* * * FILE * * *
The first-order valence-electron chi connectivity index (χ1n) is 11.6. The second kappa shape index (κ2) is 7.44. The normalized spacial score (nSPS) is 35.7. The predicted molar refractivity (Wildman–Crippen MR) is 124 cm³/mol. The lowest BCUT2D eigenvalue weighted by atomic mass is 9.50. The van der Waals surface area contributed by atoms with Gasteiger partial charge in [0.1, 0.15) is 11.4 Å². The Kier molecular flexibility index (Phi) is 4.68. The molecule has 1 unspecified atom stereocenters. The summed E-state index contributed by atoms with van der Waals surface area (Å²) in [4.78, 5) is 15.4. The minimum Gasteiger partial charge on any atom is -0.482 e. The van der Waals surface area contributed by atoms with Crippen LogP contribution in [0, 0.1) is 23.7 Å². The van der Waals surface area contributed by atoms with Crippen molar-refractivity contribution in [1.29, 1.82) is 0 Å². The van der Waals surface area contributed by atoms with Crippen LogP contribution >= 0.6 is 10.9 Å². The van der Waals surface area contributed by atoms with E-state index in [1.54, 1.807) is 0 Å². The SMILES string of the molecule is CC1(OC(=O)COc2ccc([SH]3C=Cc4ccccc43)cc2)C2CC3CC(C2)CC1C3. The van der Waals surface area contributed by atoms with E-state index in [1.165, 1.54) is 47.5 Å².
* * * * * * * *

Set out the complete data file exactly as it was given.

The first-order valence-electron chi connectivity index (χ1n) is 11.6. The second kappa shape index (κ2) is 7.44. The normalized spacial score (nSPS) is 35.7. The predicted molar refractivity (Wildman–Crippen MR) is 124 cm³/mol. The lowest BCUT2D eigenvalue weighted by atomic mass is 9.50. The van der Waals surface area contributed by atoms with Gasteiger partial charge in [0.1, 0.15) is 11.4 Å². The Kier molecular flexibility index (Phi) is 4.68. The molecule has 1 unspecified atom stereocenters. The summed E-state index contributed by atoms with van der Waals surface area (Å²) in [4.78, 5) is 15.4. The minimum Gasteiger partial charge on any atom is -0.482 e. The van der Waals surface area contributed by atoms with Crippen LogP contribution in [0, 0.1) is 23.7 Å². The van der Waals surface area contributed by atoms with Crippen molar-refractivity contribution in [1.29, 1.82) is 0 Å². The van der Waals surface area contributed by atoms with Crippen LogP contribution >= 0.6 is 10.9 Å². The van der Waals surface area contributed by atoms with E-state index in [1.54, 1.807) is 0 Å². The SMILES string of the molecule is CC1(OC(=O)COc2ccc([SH]3C=Cc4ccccc43)cc2)C2CC3CC(C2)CC1C3. The van der Waals surface area contributed by atoms with E-state index in [1.165, 1.54) is 47.5 Å².